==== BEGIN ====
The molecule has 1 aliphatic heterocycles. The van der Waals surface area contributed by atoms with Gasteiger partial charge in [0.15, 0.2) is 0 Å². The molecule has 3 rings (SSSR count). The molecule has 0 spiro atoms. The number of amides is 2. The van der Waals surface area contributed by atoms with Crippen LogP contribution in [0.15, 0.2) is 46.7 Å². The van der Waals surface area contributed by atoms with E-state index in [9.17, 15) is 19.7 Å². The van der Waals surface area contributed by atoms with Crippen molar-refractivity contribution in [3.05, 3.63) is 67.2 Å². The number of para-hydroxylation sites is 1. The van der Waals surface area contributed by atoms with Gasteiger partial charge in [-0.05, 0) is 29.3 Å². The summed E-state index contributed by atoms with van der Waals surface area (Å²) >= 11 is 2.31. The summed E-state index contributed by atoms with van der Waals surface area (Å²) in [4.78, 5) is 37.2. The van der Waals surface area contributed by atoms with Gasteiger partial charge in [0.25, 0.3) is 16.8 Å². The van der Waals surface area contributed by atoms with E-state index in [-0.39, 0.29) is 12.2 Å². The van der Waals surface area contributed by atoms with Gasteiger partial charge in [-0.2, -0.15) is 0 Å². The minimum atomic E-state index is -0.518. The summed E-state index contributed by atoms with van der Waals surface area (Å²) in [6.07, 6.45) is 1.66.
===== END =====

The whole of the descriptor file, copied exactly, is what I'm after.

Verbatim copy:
The molecule has 1 aliphatic heterocycles. The van der Waals surface area contributed by atoms with Gasteiger partial charge in [0.15, 0.2) is 0 Å². The molecule has 3 rings (SSSR count). The molecule has 0 spiro atoms. The number of amides is 2. The van der Waals surface area contributed by atoms with Crippen LogP contribution in [0.15, 0.2) is 46.7 Å². The van der Waals surface area contributed by atoms with E-state index in [9.17, 15) is 19.7 Å². The van der Waals surface area contributed by atoms with Crippen molar-refractivity contribution in [3.05, 3.63) is 67.2 Å². The number of para-hydroxylation sites is 1. The van der Waals surface area contributed by atoms with Gasteiger partial charge in [-0.05, 0) is 29.3 Å². The summed E-state index contributed by atoms with van der Waals surface area (Å²) >= 11 is 2.31. The summed E-state index contributed by atoms with van der Waals surface area (Å²) in [4.78, 5) is 37.2. The van der Waals surface area contributed by atoms with Gasteiger partial charge in [0.25, 0.3) is 16.8 Å². The van der Waals surface area contributed by atoms with E-state index in [-0.39, 0.29) is 12.2 Å². The van der Waals surface area contributed by atoms with Gasteiger partial charge in [-0.2, -0.15) is 0 Å². The minimum atomic E-state index is -0.518. The summed E-state index contributed by atoms with van der Waals surface area (Å²) in [6.07, 6.45) is 1.66.